House Of Light, by Mary Oliver
This book of poetry notes that its poet won the Pulitzer Prize for Poetry in 1984, and in reading this book I am a bit puzzled as to why this was the case. It should be freely admitted as someone who has read a bit of the author’s work  that this book is by no means a bad book of poetry. Yet as someone whose diet of poetry is largely extremely good poetry (and by this I mean the poetry of William Stafford or the best of collections of war poetry and the like), this poetry comes off as somewhat repetitive. Perhaps some poets can handle the bruising pace of reading that I conduct, but these poems appear not to be at their best when one realize just how often the poet talks about a very small selection of topics. It seems quite possible that these poems are meant to be taken a few poems at a time, because to take them at one swoop exposes just how narrow the range of topics that these poems contain, and one can only handle just so many samey treatments of the same small symbols, especially when the poet does not include a great deal of detail to flesh out what she mentions. Again, this was not a bad book, but was there really no better poetry book being written that year? Is the state of American poetry that mediocre?
The book is about 80 pages long and is not divided into any sections. The vast majority of these poems are nature poems, examining such denizens of creation as: lilies, owls, hermit crabs, moccasin flowers, the swan, the kingfisher, some herons, pipefish, kookaburras, more lillies, snakes, fish bones, the oak tree at the entrance to Blackwater pond, more snakes, more herons, terns, roses, crows, trutles, a deer, the loon on Oak-Head Pond, foxes, finches, and a white owl that is apparently different from the owls talked about earlier. Other poetry deals with questions of art, like when the author poses some questions to consider, reflects on a book of Van Gogh’s paintings that she sees in Lewisburg, Pennsylvania, and when she examines the art of writing, as well as the process of writing poems. Other poems are travel poems about such places as Singapore, Indonesia, and so on. Again, these are not bad poems, but if Jane Austen modestly suggested that to a critical male relative that her art was rather narrow in scope, Mary Oliver, one hopes, would be still more modest yet.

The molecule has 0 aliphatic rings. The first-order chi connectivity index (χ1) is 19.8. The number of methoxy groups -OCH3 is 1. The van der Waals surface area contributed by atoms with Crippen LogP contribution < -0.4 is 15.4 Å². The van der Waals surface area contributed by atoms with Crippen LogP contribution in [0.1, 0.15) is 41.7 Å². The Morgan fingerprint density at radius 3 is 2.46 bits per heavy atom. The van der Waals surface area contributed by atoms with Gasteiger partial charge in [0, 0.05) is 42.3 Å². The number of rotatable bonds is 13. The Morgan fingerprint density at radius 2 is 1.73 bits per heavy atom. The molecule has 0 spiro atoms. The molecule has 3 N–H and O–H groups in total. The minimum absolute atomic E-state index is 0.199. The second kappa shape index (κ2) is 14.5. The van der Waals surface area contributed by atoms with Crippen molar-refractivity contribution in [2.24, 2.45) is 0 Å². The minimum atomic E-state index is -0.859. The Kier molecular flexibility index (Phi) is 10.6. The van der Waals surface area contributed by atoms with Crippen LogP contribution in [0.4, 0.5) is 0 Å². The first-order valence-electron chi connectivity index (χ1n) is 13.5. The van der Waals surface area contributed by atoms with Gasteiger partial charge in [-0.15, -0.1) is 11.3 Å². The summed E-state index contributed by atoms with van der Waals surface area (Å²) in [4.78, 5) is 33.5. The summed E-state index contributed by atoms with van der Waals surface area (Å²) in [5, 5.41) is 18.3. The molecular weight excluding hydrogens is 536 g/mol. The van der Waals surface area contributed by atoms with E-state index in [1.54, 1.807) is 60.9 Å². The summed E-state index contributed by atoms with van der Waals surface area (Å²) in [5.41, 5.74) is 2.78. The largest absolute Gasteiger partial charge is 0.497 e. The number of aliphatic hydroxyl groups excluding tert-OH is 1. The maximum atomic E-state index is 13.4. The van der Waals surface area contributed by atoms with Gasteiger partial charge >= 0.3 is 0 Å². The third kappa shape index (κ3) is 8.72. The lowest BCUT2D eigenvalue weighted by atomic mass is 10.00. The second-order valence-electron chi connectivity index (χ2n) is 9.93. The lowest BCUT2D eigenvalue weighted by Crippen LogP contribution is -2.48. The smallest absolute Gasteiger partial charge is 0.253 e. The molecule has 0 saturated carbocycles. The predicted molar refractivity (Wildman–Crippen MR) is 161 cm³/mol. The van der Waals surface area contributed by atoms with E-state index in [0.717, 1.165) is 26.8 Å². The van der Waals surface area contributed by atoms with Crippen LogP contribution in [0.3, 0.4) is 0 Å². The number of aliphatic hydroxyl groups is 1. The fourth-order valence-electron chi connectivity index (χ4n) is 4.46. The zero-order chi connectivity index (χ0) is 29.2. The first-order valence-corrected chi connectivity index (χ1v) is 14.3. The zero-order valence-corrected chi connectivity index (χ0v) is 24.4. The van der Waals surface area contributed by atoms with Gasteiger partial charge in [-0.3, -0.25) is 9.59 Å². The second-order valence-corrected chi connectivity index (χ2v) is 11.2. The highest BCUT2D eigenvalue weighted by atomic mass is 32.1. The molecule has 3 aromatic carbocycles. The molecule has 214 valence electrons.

What is the context in which one judges a work like this? The poems included in the book are certainly very artistically done, and even the text itself is viewed in an artistic sense. One wonders if the poetess spent as much time (or more) on how the poetry should look on the page as she did writing the poetry itself. Yet the specificity of many of the poems suggests that Oliver finds herself deeply isolated as a poet, at least here. My favorite poem of the collection showed the author in a restroom of the Seoul Airport having an awkward interaction with an airport employee cleaning something in the restroom sink. That is the sort of rich detail that would make her poetry more enjoyable to read, yet most of this poetry is cerebral and not fleshed out with a lot of detail at all, except perhaps for enough detail for the reader to know that the author read such and such a book and had something moderately poetic to say about it. And if you are okay with moderately samey and highly cerebral poetry about nature that shows the author more than a bit isolated from the hustle and bustle of human life around her, this book will likely suit you just fine.
 See, for example: